Killer ants and leaves that foam

Manu Travel Blog

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A group of local women gather in a square in a town called Paucartambo on our way to the jungle.

One jungle tour van with the window taped on. One broken-down coach bus. One flat tire. One stuck river boat. Ten hours on winding jungle roads that embrace the mountain on one side and dropped off into nothing on the other. It was not easy to get into or out of the Manu Jungle Reserve. But it was a trip well worth it. It was beautiful. And somehow relaxing and adventurous at the same time.

We spent four days winding our way into and out of the cultural zone of the Manu Reserve, one of the largest reserves on earth, which contains a more diverse population of animal and plant species than any other reserve. There are over 1000 species of birds alone in this reserve. It is also inhabited by four native groups but they are in a zone that we didn´t have access to on our tour.

In Paucartambo on the way to the jungle.
We had only four days so we visited only a small section that included both cloud forest and rain forest and two lodge stays.

We were joined on our tour by only four other people, Americans. A young newlywed couple and a mother and daughter from Colorado, who  made me miss my own daughter terribly. It is the first time since we have been on a tour that we have met other Americans. They were nice and laid back and I was super happy to be in such a small group. Our guide, Ronald, was awesome and incredibly knowledgeable.

We spent most of the first day winding our way into the reserve on mountain roads that were so narrow, if we met another vehicle on the way, one of us had to back up for a while until we came to a place where both vehicles could pass.

Me at the entrance to the Manu Jungle Reserve.
This was particularly frightening experience since one side of the road always dropped off into nothingness and the prospect of falling off the mountain did not make me happy. When we were hiking the Inca Trail there were plenty of sections of the hike that were like this, but I wasn´t as worried, knowing I held my fate in my own hands as I put one foot in front of the other. Here, I had turned my life over to some unknown Peruvian man with who knows how much experience on these roads. Chris acknowledged my fears but told me, “I just keep telling myself that the driver doesn´t want to die either.” So I just settled in and had to have faith that we didn´t somehow get saddled with some sort of kamikaze suicidal bus driver.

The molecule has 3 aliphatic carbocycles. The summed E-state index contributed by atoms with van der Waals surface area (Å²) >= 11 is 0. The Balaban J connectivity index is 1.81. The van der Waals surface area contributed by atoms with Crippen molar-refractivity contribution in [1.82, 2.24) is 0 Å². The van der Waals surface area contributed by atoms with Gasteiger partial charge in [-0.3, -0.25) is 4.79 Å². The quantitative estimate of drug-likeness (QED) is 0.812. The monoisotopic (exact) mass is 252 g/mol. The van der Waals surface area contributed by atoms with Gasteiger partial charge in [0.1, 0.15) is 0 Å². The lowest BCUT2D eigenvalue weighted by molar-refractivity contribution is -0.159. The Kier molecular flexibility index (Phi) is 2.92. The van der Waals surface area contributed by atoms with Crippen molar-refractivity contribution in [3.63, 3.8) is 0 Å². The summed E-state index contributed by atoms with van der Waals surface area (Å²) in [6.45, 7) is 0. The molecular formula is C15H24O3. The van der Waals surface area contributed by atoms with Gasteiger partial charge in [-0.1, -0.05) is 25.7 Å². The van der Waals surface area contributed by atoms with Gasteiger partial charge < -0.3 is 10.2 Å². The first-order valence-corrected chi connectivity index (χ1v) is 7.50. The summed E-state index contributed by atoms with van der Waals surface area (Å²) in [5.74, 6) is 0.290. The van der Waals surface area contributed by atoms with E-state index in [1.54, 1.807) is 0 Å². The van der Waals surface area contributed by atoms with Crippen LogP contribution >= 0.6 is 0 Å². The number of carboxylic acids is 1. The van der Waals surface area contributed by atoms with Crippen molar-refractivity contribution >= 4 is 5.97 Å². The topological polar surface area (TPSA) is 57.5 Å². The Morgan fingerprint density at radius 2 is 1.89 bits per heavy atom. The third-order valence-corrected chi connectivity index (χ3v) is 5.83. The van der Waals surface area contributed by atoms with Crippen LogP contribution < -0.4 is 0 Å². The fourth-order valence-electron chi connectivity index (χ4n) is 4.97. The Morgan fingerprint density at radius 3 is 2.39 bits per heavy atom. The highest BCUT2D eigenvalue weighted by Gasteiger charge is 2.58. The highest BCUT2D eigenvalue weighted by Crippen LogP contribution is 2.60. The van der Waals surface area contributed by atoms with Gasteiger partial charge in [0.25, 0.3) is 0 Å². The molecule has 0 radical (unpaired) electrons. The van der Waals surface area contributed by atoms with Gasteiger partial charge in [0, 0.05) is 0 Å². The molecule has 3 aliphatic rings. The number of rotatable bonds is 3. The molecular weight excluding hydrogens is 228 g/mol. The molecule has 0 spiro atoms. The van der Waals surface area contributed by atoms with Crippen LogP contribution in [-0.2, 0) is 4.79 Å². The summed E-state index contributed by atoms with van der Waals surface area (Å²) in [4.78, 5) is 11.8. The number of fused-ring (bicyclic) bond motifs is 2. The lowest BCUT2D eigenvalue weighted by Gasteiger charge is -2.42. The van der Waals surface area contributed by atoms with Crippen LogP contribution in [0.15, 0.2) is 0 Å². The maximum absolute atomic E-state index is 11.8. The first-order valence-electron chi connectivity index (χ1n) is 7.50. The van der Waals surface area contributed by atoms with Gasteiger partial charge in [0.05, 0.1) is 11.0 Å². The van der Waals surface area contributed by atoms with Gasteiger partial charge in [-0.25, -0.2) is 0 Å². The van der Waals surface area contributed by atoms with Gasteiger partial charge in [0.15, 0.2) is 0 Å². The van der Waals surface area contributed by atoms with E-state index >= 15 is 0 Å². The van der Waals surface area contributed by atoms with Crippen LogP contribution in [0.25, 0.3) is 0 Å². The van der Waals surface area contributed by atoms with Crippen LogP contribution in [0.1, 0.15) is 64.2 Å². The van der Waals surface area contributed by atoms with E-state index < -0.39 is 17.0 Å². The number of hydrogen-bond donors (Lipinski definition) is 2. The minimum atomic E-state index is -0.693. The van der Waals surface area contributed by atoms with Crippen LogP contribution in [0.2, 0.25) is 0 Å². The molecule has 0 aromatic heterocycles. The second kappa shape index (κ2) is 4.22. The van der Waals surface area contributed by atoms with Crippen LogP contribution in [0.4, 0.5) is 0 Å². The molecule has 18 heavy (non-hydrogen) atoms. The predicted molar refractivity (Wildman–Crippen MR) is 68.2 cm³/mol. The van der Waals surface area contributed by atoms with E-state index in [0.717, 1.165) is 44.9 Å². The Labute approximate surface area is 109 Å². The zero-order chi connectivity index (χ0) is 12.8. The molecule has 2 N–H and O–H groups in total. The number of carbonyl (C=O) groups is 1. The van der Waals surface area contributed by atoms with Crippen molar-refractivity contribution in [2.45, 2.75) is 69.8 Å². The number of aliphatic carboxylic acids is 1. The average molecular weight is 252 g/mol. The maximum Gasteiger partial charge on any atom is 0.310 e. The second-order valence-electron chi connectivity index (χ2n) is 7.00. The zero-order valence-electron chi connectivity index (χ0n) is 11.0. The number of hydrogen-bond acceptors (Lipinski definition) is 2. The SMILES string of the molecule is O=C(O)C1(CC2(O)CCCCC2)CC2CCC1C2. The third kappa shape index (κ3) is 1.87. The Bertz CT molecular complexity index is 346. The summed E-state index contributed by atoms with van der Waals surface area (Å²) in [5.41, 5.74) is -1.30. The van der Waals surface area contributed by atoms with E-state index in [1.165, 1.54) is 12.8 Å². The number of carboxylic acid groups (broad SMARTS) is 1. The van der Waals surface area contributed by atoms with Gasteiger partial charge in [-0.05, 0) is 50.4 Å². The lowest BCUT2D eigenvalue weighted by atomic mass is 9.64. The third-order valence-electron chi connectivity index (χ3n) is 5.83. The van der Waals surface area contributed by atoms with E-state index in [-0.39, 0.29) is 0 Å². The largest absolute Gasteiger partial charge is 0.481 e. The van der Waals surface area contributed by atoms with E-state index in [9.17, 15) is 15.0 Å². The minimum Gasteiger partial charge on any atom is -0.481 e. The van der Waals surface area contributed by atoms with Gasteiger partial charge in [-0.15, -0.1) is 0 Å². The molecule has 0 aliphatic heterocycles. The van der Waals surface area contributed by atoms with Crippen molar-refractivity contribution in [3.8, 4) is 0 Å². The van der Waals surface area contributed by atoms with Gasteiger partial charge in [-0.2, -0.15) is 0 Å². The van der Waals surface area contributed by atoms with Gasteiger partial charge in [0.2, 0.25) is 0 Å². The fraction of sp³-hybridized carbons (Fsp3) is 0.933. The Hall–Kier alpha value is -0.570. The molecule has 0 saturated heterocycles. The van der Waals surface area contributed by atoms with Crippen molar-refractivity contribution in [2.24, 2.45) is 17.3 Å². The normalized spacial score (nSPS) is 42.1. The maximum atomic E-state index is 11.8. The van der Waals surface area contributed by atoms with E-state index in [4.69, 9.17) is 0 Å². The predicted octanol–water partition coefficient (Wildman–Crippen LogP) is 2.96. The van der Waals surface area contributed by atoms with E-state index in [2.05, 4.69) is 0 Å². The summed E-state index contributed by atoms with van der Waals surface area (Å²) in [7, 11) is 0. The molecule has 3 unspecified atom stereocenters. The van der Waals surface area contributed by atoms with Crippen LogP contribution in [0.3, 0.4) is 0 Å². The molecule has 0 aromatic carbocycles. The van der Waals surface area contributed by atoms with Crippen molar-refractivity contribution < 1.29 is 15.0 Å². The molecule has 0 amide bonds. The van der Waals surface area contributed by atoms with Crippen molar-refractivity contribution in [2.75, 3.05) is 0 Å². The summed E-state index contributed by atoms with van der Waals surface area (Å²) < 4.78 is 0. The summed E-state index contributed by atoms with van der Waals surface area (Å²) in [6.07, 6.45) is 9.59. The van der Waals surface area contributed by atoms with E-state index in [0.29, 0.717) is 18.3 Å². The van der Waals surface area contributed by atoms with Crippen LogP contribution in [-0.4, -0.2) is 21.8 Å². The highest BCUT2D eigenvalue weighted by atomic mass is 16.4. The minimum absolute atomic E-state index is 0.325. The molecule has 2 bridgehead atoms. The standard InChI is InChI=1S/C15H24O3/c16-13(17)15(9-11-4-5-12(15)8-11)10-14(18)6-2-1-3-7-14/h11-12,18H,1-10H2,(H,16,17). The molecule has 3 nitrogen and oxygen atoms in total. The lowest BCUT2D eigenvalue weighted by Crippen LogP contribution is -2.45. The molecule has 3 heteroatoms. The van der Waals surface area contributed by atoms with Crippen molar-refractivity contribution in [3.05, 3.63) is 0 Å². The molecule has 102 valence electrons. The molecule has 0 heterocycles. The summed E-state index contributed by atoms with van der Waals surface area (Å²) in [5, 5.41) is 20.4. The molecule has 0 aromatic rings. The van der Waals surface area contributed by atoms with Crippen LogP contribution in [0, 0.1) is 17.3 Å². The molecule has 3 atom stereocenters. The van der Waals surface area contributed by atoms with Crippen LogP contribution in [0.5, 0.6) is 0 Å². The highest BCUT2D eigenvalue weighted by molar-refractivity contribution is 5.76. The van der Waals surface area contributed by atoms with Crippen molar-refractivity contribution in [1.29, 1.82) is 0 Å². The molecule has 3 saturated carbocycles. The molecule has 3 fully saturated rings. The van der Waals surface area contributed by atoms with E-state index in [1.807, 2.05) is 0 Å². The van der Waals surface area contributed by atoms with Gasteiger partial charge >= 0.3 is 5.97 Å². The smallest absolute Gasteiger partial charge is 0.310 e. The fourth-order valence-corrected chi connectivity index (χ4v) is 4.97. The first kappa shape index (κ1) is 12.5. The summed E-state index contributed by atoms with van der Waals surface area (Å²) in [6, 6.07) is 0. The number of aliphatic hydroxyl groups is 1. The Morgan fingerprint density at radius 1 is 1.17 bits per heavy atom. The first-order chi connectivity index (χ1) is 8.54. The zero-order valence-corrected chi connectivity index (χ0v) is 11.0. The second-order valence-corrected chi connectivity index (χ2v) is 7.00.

We stopped along the way and got out and walked and our guide pointed out different species of birds and plants.

Inside the reserve.
If I was into bird watching, this would have been my dream. There were tons of exotic birds everywhere. I was just happy to be hiking and not riding in that van. We also stopped at a lookout to try to spot the Cock of the Rock, a black and red bird that frequents the area early in the morning and at dusk. This is the Peruvian national bird. We did see one eventually but he was high up in the trees and the light was fading so we decided to check it out in the morning.

The second day we did manage to spot the Cock of the Rock after an early morning wake up and trek down to the lookout. Then we headed further down the mountain out of the cloud forest into the hot and humid rainforest and into a town called Pillcopata Town where we hopped into a waiting raft. We rafted for an hour over Class II and III rapids on the Pillcopata River.

Lunch along the side of the road.
It was my heaven. Then we took a river boat to our second lodge where we were to stay for two nights.

In the evening, our guide took us on a walk through the rainforest in search of more birds and plants and possibly some animals. We didn´t see any mammals. I am attributing that to the fact that I am still battling that infernal cold and was coughing and probably scaring all of the mammals away. I was hoping to see some monkeys or tapirs or possibly an ocelot. Even though, admittedly, I wouldn´t know an ocelot if it walked up and invited me to play pinochle. The night hike was cool anyway. Chris thought she heard something large breathing and stalking her. I was just trying not to get bitten by the killer ants the size of grasshoppers. Okay, they don´t really kill, but they inflict great pain and long lasting fever.

These flowers are called shoes in Spanish.
We did see more birds and some really cool plants, including a plant whose leaves were producing some sort of foam.

On the third day we woke up early and headed to a part of the river where parrots flocked to a big clay wall early every morning. They eat the clay which is rich in mineral and nutrients and helps them digest seeds they eat in the jungle. It was cool to see so many parrots and macaws in one place.

After breakfast, we hiked up to a high spot and did a canopy tour, which meant we hooked into harnesses and took zip lines from platform to platform through the rain forest. One of the girls in our group was afraid of heights so she bailed but her husband joined the rest of us.

Our guide on a path in the jungle.
It was a blast but it went way too fast. On the hike back, we saw some monkeys sleeping in the treetops.

That night we also visited a lake where our guide paddled us around on a very rudimentary raft made of logs so we could see yet more birds. It was actually pretty fun on that tiny raft. When Chris and I were kids, we used to climb into a laundry basket together. She would sit in front and I would sit in back. She would wear a banana leaf pith helmet she had won at school and read a “map” that was printed in the front of our big Peter Pan picture book and I would sit in back and steer. We would “navigate” down the Amazon River for hours on end. That tiny river raft brought back memories of our youthful jungle expeditions. Funny how life circles back around sometimes.